Today’s spiel is dedicated to the second-oldest asset that I have managed to hang on to through the years, and its role in inspiring my writing bug.
The item, an ancient parchment, most likely from an ink-jet printer, I have somehow lugged around with me for 26 years without even thinking about. You can view this relic in all its yellowing and stained glory, thanks to the wonders of modern cloud-based data storage, a digital scanner and the link at the bottom of this page. Note: Beware of reading too much of it if you are maths-averse!
The paper’s primary author is John Gibson, a perpetually youthful-looking professor of economics at the University of Waikato. At the time of the paper’s writing, I was John’s part-time research assistant for the year. This was my first insight into what seemed a slightly odd world at the time, pondering quietly, recording your thoughts, thinking up new ways of thinking about the world, and collecting and analysing data to support or refute your ideas. This new world of research intrigued me.
As a side-bar, here’s a quick summary of the 1991 paper for which I did the number-crunching and earned a naming-credit.
If you are operating in a competitive market, and Adam Smith’s ‘invisible hand’ of market forces is working properly, then supply and demand should meet at an equilibrium price where all parties are maximising their collective happiness. (You can tell I’m summarising, right?) In this world, the best way to get ahead is to be an efficient operator who out-competes new entrants on price. The most efficient businesses are the most profitable businesses, and when prices go up it’s because costs have gone up. However, in some industries in particular, it may be that businesses have opportunities to reach spoken or implied agreements to keep prices elevated and hence increase their collective profitability at the expense of consumers’ welfare. Just to clarify, yes collusion is cheating and often illegal.
What the Gibson 1991 paper did was to outline these two hypotheses about industry profitability – the ‘collusion hypothesis’ and ‘efficiency hypothesis’ – and collect and analyse 1987 New Zealand data to test which seemed to have more support from the evidence. The paper concluded, somewhat sadly, that: ‘Results are ambiguous but are less inconsistent with the collusion hypothesis. Another cross-section must be studied before stronger claims can be made.’
While this experience in research piqued my interest, and subsequently my consultancy career, it wasn’t until I went ‘back to school’ at the University of Otago at the turn of the millennium that my research and writing interests came fully to the fore. From there I have had between one and half-dozen published papers per year for almost every year of the past 16 years, along with many other plans and reports that bear the name of a client or employer.
A frequent collaborator in the past decade has been Dr Beat Huser, an environmental strategy advisor and monitoring expert at Waikato Regional Council with a musical Swiss accent and chirpy disposition. Together we have worked on not just one but two regional monitoring programmes, ensuring that the lessons learnt from the first were used to enhance the second. The current evolution is called Waikato Progress Indicators – Tupuranga Waikato, an online dashboard of 32 environmental, social and economic indicators. Monitoring and analysing this data has given rise to a number of research areas, including looking at ways to better present and summarise the data using some fancy mathematics as well as design elements such as a score card and ‘circles of well-being’ for the region. Most recently, the Waikato region participated in the 2016 Quality of Life Survey, enabling a time series to begin to be built up following its prior 2006 participation. Over time, we are finding out more and more about the long-term trends and connections between different aspects of regional well-being.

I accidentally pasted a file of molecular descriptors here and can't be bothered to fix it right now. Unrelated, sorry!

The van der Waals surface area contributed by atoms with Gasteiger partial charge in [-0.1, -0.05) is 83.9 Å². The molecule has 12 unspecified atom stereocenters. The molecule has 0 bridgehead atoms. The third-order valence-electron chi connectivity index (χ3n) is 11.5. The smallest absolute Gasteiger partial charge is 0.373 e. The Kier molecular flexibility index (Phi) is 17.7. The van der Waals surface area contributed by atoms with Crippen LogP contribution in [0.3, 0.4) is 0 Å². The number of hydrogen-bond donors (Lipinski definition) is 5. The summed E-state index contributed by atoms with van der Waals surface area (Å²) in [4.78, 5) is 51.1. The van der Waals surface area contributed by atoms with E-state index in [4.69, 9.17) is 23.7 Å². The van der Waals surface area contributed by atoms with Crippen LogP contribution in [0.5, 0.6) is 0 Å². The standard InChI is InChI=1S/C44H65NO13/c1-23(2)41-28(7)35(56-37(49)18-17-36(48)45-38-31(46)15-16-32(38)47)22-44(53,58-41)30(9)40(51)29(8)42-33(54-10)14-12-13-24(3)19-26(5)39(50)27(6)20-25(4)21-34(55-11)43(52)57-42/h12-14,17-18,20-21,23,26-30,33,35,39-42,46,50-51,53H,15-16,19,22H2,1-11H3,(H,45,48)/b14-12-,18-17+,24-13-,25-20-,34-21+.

So why the passion for research? Well firstly because it suits me in terms of reasonably flexible hours etc, which I can work around my day job. I also have an arthritic spine, so sporty activities are out. But more than that, the older I get the more compelled I am to write. Even if it’s not published under my name, or won’t see the light of day in any way, it doesn’t worry me.
I read the other day about something called hypergraphia – a behavioral condition in which you have an intense desire to write. Well, maybe that’s it, doesn’t sound tooo bad. Let’s just go with that.
Oh, and in case you were wondering – from the first sentence of this stream of consciousness – the oldest asset that I have managed to hang on to through the years is actually my greatest asset. Lisa, my wife and bedrock.
Gibson, J., Killerby, P. and Ward, B. (1991) “Collusion and efficiency explanations of industry profitability: An assessment of some New Zealand evidence”, paper presented to the New Zealand Association of Economists Conference, Lincoln University, Lincoln, New Zealand, August 1991.
Huser, B., Killerby, P. and Patterson, M. (2016) “Towards a wellbeing index for the Waikato Region”, New Zealand Planning Quarterly, March 2016.
Huser, B. and Killerby, P. (2017) “Waikato Progress Indicators – Tupuranga Waikato: Summary Update May 2017”, Waikato Regional Council Technical Report 2017/16 (pending publication).
Killerby, P. and Huser, B. (2014) “Development of the Waikato Progress Indicators (WPI)”, Waikato Regional Council Technical Report 2014/44, August 2014 (122pp).
Killerby, P. and Huser, B. (2017) “Quality of Life Survey 2016 – Waikato regional results”, Waikato Regional Council Technical Report 2017/11 (March 2017).